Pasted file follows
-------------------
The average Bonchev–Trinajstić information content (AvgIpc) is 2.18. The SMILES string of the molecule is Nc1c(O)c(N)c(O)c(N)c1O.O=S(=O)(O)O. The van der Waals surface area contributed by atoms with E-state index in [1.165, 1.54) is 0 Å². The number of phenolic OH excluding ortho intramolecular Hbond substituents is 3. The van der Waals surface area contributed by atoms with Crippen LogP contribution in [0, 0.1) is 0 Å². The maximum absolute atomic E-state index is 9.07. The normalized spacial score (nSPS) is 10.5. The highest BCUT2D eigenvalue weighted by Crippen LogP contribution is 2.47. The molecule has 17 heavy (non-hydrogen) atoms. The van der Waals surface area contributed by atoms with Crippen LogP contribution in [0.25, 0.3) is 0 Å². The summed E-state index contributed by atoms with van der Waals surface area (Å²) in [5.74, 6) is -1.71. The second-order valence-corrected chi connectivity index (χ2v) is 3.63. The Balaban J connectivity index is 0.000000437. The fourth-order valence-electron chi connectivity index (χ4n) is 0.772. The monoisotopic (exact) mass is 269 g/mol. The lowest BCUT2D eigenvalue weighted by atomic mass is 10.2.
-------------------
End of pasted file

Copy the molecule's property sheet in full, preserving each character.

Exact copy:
The average Bonchev–Trinajstić information content (AvgIpc) is 2.18. The SMILES string of the molecule is Nc1c(O)c(N)c(O)c(N)c1O.O=S(=O)(O)O. The van der Waals surface area contributed by atoms with E-state index in [1.165, 1.54) is 0 Å². The number of phenolic OH excluding ortho intramolecular Hbond substituents is 3. The van der Waals surface area contributed by atoms with Crippen LogP contribution in [0, 0.1) is 0 Å². The maximum absolute atomic E-state index is 9.07. The normalized spacial score (nSPS) is 10.5. The highest BCUT2D eigenvalue weighted by Crippen LogP contribution is 2.47. The molecule has 17 heavy (non-hydrogen) atoms. The van der Waals surface area contributed by atoms with Crippen LogP contribution in [0.25, 0.3) is 0 Å². The summed E-state index contributed by atoms with van der Waals surface area (Å²) in [5.74, 6) is -1.71. The second-order valence-corrected chi connectivity index (χ2v) is 3.63. The Balaban J connectivity index is 0.000000437. The fourth-order valence-electron chi connectivity index (χ4n) is 0.772. The monoisotopic (exact) mass is 269 g/mol. The lowest BCUT2D eigenvalue weighted by atomic mass is 10.2.